suffering from an illness which only a spiritual experience will
conquer."
It does not say that AA and HP are the only way. That's what I was responding too. And many, even atheists and certainly agnostics, could agree to that statement today.

I'm not looking to argue. But, I stand by my statement that we have to keep things in their historic place, and not put today's mores and believes onto yesterdays truths.

Personally, I am THRILLED that there are options for people today. The goal is health and serenity. However you get there is irrelevant; getting there is what's important!

Shalom!
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Old 01-24-2007, 06:22 PM
  # 228 (permalink)  
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If one has a problem with the "God Idea"....I have heard oldtimers suggest GOD Good Orderly Direction
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Old 01-24-2007, 06:33 PM
  # 229 (permalink)  
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Hi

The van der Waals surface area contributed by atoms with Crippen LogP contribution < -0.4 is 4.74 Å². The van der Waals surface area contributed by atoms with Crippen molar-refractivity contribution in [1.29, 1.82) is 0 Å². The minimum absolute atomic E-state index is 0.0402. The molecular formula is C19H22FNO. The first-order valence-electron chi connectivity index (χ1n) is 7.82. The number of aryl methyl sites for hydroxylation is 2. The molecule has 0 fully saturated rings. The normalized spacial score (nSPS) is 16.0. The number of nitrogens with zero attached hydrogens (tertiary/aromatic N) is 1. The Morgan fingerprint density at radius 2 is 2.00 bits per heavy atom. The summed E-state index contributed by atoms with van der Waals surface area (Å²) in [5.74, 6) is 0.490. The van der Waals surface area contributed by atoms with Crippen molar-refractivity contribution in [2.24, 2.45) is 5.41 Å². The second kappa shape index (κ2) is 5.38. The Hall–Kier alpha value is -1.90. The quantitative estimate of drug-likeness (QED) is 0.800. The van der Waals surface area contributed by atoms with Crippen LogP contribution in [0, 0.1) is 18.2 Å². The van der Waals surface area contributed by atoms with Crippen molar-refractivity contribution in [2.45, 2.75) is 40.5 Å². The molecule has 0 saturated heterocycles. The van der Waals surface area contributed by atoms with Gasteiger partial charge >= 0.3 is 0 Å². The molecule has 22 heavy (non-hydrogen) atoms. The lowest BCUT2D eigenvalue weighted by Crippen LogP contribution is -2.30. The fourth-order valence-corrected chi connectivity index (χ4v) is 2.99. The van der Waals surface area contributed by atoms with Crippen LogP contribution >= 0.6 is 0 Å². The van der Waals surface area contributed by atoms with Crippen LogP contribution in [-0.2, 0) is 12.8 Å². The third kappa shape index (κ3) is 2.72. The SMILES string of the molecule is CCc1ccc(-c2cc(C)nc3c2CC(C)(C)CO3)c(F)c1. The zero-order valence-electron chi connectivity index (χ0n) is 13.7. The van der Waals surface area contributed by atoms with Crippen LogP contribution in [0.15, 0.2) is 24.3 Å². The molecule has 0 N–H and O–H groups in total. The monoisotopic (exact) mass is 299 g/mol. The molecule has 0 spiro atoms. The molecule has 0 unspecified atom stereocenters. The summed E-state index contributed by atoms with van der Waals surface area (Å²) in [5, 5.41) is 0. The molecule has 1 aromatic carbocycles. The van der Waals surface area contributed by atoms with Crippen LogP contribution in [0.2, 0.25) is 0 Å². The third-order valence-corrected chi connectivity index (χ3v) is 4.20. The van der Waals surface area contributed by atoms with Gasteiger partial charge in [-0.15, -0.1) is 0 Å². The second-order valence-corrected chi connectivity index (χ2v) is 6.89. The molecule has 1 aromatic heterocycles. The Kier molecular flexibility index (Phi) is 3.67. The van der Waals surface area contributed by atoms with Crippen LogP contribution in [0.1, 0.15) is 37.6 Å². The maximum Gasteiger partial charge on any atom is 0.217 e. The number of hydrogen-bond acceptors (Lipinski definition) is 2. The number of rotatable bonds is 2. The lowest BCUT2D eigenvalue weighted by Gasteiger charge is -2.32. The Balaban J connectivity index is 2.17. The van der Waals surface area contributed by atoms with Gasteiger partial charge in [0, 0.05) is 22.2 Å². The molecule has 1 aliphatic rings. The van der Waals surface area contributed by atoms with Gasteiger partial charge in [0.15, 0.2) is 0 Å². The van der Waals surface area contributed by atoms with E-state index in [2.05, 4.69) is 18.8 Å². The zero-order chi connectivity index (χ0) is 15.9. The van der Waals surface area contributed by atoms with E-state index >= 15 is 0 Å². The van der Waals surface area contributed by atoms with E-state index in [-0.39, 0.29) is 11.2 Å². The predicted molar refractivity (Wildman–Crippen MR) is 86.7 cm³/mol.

There is quite enough written in AA Texts that show that the HP in AA is not "Good Orderly Direction" or a Doorknob. I have no problem with that and I stick to what works for me.

There are so many of these slippery sayings in AA that are meant to keep the wary newcomer coming until he/she can be turned around.

I am glad that in these modern times people can just do what is right for them.

AB


Originally Posted by thejig View Post
If one has a problem with the "God Idea"....I have heard oldtimers suggest GOD Good Orderly Direction
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Old 01-24-2007, 06:40 PM
  # 230 (permalink)  
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I'm not an athiest, never was. I'm too lazy to be one. But at one time, when I first got sober in AA, I was a very skeptical agnostic.

When someone suggested that my higher power (I don't like that term) could be a light bulb or a doorknob, I thought "geez don't insult my intelligence."

I might be an alcoholic but I'm not an idiot, and any approach to a spiritual way of life, whether it be thiestic or non-thiestic that doesn't challenge a person to stretch their mind and encourage one to think for themselves is pretty shallow, IMO.